Unfortunately, there is no way to stop the yellowing from grime buildup or sun exposure. But a diligent skateboarder who cleans his wheels regularly may be able to stave off yellowed wheels for a longer period of time. Why though.
How to Clean Your Skateboard Wheels
If you are concerned about your skateboard wheels turning yellow, you could clean them once every while. I don’t think there is a point as the discoloration won’t affect performance. However, if you want to see if this has any effect, go ahead. After all, there is truly no avoiding grime on the street or the sun’s UV rays- unless of course, you simply don’t ride your skateboard; and that’s never going to happen.
- Remove the wheels from your skateboard.
- Remove the bearings from the wheels, you can use your truck’s axle to force it out.
- Clean the wheels.
- Make sure they are entirely dry before reassembling.
As stated in the previously mentioned water, you can get away with simply using a rag and water to clean off your skateboard wheels. If that isn’t doing the trick, though, there are a few other great tips and tricks for cleaning skateboard wheels, mentioned in.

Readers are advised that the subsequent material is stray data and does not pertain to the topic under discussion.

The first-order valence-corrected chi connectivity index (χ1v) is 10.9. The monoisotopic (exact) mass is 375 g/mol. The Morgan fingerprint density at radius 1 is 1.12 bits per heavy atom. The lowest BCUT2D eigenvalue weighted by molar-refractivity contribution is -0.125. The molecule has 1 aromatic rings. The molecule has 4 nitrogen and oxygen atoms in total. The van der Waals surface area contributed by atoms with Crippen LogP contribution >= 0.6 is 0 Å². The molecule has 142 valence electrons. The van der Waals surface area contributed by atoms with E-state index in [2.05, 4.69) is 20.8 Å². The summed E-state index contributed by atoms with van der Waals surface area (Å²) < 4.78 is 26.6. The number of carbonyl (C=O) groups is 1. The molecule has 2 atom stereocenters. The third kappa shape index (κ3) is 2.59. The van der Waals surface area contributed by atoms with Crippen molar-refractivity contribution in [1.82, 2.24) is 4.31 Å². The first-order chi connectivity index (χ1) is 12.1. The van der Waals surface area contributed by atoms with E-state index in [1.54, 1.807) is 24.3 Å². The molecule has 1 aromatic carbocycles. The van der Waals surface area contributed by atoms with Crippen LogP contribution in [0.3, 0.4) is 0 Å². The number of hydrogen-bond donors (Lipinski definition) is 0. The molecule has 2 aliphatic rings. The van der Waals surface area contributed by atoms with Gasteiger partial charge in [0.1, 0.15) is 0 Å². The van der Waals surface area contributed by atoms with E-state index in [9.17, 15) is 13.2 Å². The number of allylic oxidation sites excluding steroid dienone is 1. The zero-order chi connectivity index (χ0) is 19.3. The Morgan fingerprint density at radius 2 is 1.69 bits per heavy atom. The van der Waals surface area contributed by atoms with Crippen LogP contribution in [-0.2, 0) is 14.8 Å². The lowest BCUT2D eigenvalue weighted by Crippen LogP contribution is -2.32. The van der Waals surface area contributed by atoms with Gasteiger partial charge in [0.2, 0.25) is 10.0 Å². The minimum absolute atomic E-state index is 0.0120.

You can also use some household products to clean your wheels. Soak your wheels in hot water and a few drops of dish soap, then scrub clean. The dish soap will work to remove caked-on grease and oils that would otherwise be difficult to remove, especially around the bearings.
You may use a toothbrush or wire brush to clear off stuck-on goop and dirt. Don’t worry about scratching your skateboard wheels- this is very hard to do and nearly impossible to do using a wire brush.
What Are the Best Wheels That Won’t Turn Yellow?
Unfortunately, there is no foolproof method of keeping yellow tints off your skateboard wheels. This is because over time, the oils and dirt of the ground paired with the sun’s UV rays you are going to end up with a yellowish tint. This is true even for those who clean their wheels religiously. Your best option if this really bothers you is to buy black wheels or anything but white.